When you need any type of surgery, you want to know you are in good hands. Surgery is scary enough without worrying about the quality of care you will receive. The medical system in America today does not give you complete freedom of choice, but you usually do have some options. Even if your health care plan limits you to a specific hospital, you can still talk to your doctor about which orthopedic surgeon you would prefer to have operate on you. Don’t be afraid to ask questions of your doctor and any potential surgeon. If you are referred to a surgeon and do not feel comfortable with that person, talk to your regular doctor about your options.
Do some basic background checks
It has become normal for human resource departments to search online for information about potential hires. Why shouldn’t you do the same? Check search engines, Facebook and LinkedIn for a start. You might find excellent reviews or dire warnings. Don’t give too much weight to a long review, but watch for the big picture to emerge.
Check the qualifications
Your orthopedic surgeon should be registered and in good standing with a relevant and respected professional body. Start with the American Medical Association and your state’s medical society. Also check with the American Academy of Orthopedic Surgeons and the American Orthopedic Association. Hand surgery is a sub specialty of orthopedic surgery, and you can consult with the American Association for Hand Surgery to confirm that your hand surgeon is a member in good standing. Not all doctors will be members of every professional body for their specialty, but the best orthopedic surgeons are members of at least one. The advantage to this for patients is that these bodies usually require that members undertake continuing medical education to remain in good standing.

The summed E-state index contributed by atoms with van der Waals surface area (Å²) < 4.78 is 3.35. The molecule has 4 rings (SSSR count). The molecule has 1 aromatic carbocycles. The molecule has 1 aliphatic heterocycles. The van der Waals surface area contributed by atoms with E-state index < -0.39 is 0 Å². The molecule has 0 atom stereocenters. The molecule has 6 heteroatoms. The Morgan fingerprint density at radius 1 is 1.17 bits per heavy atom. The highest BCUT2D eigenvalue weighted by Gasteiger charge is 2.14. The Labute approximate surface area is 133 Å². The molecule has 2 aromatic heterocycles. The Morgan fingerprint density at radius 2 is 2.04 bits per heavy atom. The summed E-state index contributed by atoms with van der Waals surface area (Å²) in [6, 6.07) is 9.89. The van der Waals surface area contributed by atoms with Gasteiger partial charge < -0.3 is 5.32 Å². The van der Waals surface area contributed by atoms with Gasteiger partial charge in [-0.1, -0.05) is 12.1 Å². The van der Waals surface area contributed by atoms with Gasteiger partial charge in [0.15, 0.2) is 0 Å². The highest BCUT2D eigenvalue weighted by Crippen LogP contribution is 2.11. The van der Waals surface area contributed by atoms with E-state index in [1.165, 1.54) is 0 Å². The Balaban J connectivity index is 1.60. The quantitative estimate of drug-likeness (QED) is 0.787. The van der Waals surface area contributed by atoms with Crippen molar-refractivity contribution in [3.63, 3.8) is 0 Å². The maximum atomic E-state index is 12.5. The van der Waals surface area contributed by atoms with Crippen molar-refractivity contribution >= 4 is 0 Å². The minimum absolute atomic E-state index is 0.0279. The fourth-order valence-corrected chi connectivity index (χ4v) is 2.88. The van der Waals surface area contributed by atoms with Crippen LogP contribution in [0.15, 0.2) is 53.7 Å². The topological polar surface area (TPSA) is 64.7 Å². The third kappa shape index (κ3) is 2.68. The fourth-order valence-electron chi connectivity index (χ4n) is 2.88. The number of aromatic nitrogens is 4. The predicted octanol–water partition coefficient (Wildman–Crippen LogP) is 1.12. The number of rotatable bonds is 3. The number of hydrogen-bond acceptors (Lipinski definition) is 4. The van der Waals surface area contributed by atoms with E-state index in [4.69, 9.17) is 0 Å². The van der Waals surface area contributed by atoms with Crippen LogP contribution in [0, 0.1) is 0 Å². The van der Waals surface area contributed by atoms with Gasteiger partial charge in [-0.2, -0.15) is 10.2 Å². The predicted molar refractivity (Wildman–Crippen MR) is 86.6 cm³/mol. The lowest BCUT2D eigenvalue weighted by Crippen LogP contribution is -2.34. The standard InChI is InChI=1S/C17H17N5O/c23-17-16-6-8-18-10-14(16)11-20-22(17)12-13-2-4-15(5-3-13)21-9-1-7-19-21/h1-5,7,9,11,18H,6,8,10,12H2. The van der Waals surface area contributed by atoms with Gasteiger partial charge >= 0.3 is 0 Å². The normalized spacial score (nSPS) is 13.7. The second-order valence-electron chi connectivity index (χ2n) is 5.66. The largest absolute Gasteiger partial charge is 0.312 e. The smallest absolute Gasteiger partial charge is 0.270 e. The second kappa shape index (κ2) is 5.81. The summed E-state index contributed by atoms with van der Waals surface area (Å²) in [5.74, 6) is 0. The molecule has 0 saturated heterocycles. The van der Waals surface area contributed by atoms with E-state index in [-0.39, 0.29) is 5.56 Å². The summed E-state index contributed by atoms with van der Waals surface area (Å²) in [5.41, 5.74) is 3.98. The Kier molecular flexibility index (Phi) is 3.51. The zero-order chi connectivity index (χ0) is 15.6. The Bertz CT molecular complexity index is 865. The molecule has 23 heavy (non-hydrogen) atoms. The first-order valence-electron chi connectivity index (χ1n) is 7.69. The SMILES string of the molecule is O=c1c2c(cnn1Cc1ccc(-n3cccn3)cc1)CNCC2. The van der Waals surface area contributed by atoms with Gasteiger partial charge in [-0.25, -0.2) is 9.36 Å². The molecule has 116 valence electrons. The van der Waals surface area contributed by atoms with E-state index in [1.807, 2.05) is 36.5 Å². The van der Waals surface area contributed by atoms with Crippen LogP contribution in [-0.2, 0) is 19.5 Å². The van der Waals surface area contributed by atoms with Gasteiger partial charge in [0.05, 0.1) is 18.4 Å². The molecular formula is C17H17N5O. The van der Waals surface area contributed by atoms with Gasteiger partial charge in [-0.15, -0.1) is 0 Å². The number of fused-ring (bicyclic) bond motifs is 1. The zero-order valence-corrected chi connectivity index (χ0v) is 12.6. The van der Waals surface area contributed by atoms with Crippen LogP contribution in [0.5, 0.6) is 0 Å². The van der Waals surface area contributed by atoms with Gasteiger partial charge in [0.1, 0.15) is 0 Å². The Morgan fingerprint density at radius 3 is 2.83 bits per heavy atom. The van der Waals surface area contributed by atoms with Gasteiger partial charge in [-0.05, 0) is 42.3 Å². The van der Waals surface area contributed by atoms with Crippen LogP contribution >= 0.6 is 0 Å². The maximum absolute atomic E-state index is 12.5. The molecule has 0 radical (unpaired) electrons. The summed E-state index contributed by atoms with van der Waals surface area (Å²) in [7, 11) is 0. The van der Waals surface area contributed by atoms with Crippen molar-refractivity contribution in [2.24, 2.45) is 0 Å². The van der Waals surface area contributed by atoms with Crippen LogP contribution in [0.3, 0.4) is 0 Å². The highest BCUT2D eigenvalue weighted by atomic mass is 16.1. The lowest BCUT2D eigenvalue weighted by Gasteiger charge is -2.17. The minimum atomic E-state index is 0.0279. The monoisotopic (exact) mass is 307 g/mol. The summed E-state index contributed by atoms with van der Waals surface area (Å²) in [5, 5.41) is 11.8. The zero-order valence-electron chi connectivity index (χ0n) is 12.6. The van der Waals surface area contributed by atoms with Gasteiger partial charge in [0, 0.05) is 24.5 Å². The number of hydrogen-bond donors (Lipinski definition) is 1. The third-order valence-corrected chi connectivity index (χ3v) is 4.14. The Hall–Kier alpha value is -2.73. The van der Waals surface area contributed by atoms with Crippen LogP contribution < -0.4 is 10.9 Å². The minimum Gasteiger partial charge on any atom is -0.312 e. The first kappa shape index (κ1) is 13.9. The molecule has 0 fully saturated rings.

Meet the surgeon in person
Get prepared by doing some reading about your condition and the proposed surgery before you meet the surgeon, and ask about any concerns you have. This is your chance to raise any issues about your medical history, possible risk factors and recovery, so don’t hold back. Be sure to ask how often the surgeon does this procedure and about the most recent training or reading he or she has done on the condition or procedure. Does the surgeon listen to you? Is he or she concerned about whether or not you really understand the answers to your questions? Do you feel you have some rapport with the surgeons? You don’t need to like your surgeon, but you do need to be confident and trust this person.
Talk to other patients
If the hospital has any kind of support groups for patients with your condition, join them! It is a great way to meet other patients who may have used the same surgeon.
After surgery precautions
Once operated for rotator cuff repair, follow the prescribed guidelines by your surgeon strictly. No compromise should be made on any of the prescription and precaution commanded by your surgeon.